February 9
Speaker: Hyeonbae Kang, Department of Mathematics, Inha University
Title: Spectral theory of Neumann-Poincare operator and applications
Abstract:The Neumann-Poincare (NP) operator is a boundary integral operator which arises naturally when solving boundary value problems using layer potentials. It is not self-adjoint with the usual inner product. But it can symmetrized by introducing a new inner product on $H^{-1/2}$ spaces using Plemelj's symmetrization principle. Recently many interesting properties of the NP operator have been discovered. I will discuss about this development and various applications including solvability of PDEs with complex coefficients and plasmonic resonance.

February 23
Speaker: Lajos Horvath, Department of Mathematics, University of Utah
Title: Functional Data Analysis with Some Applications

February 27, Special Joint Time Series/Stochastics/Applied Math Seminar

Note: Time 3pm, Room LCB 219

Speaker: Alexander Aue, Department of Statistics, University of California, Davis
Title: TBA

March 9
Speaker: Jay Gopalakrishnan, Department of Mathematics, Portland State University
Title: TBA

March 13
Speaker: Vladimir Druskin, Schlumberger
Title: Reduced order models for large scale wave problems
Abstract:Reduced order models approximate transfer functions of large-scale linear dynamical systems by small equivalent ones. Their matrices can be geometrically interpreted as finite-difference operators discretized on so-called optimal grids, a. k. a. spectrally matched grids or finite-difference Gaussian quadrature rules. In this talk we discuss some recent applications of this powerful approach to numerical solution of hyperbolic problems in the time and frequency domains. They include optimal discretization of perfectly matched layers and multi-scale elastic wave propagation. Time permitting, I will discuss another recent model reduction approach for wave propagation in unbounded domains, based on scattering resonance representation.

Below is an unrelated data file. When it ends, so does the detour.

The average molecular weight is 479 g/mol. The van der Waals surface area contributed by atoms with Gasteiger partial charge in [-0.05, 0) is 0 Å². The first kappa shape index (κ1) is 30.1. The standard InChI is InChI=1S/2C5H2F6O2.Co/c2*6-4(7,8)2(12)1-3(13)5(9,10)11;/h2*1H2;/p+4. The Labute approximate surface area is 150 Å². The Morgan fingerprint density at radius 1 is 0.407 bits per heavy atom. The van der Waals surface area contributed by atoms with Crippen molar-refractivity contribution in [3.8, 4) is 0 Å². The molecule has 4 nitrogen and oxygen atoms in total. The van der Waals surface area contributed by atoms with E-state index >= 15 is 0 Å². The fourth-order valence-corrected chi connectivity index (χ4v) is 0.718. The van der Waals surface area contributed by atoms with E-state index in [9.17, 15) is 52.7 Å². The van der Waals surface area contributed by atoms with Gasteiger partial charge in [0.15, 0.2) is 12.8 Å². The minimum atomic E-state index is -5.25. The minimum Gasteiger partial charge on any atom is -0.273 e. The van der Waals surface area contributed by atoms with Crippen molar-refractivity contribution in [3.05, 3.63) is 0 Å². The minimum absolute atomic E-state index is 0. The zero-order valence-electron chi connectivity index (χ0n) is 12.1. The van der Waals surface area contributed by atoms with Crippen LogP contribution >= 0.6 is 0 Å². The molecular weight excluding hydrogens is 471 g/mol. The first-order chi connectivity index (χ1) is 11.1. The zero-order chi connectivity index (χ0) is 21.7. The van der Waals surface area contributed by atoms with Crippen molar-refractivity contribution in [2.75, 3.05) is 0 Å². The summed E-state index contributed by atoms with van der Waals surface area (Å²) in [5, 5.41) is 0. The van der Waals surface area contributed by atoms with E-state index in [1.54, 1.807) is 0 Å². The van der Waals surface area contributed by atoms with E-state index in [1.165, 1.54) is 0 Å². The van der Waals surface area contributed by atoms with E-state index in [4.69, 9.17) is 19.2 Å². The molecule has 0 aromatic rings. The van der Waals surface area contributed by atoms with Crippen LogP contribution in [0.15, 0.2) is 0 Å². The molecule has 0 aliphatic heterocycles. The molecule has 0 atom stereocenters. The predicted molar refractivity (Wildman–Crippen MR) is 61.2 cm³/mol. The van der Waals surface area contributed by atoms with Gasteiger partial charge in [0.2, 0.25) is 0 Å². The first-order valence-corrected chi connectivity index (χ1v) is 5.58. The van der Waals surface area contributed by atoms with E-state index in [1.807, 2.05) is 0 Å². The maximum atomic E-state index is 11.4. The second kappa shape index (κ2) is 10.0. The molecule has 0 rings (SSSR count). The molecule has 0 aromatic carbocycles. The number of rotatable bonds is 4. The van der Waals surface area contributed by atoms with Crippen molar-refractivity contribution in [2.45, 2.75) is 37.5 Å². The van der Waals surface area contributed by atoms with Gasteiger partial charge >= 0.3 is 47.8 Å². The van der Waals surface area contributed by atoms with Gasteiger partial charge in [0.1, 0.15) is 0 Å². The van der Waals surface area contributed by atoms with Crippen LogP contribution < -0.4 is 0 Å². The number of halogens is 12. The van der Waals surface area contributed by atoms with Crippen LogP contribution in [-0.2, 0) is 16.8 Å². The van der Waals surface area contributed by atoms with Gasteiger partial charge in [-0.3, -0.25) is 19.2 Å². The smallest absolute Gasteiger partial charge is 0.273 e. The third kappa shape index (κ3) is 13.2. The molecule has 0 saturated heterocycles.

Contributors: Mikhail Zaslavsky; Alex Mamonov; Leonid Knizhnerman; Stefan GŁttel and Rob Remis.

March 23
Speaker: Becca Thomases, Department of Mathematics, University of California, Davis
Title: TBA

March 30
Speaker: Maxence Cassier, Department of Mathematics, University of Utah
Title: The limiting amplitude principle in a medium composed of a dielectric and a metamaterial

April 13 (Student Talk)
Speaker: Ornella Mattei, Visiting Department of Mathematics, University of Utah
Title: Variational formulations for the linear viscoelastic problem in the time domain

April 20 (reserved)
Speaker: TBA
Title: TBA

Seminar organizer: Yekaterina Epshteyn (epshteyn (at)

Past lectures: Fall 2014, Spring 2014, Fall 2013, Spring 2013, Fall 2012, Spring 2012, Fall 2011, Spring 2011, Fall 2010, Spring 2010, Fall 2009, Spring 2009, Fall 2008, Spring 2008, Fall 2007, Spring 2007, Fall 2006, Spring 2006, Fall 2005, Spring 2005, Fall 2004, Spring 2004, Fall 2003, Spring 2003, Fall 2002, Spring 2002, Fall 2001, Spring 2001, Fall 2000, Spring 2000, Fall 1999, Spring 1999, Fall 1998, Spring 1998, Winter 1998, Fall 1997, Spring 1997, Winter 1997, Fall 1996, Spring 1996, Winter 1996, Fall 1995.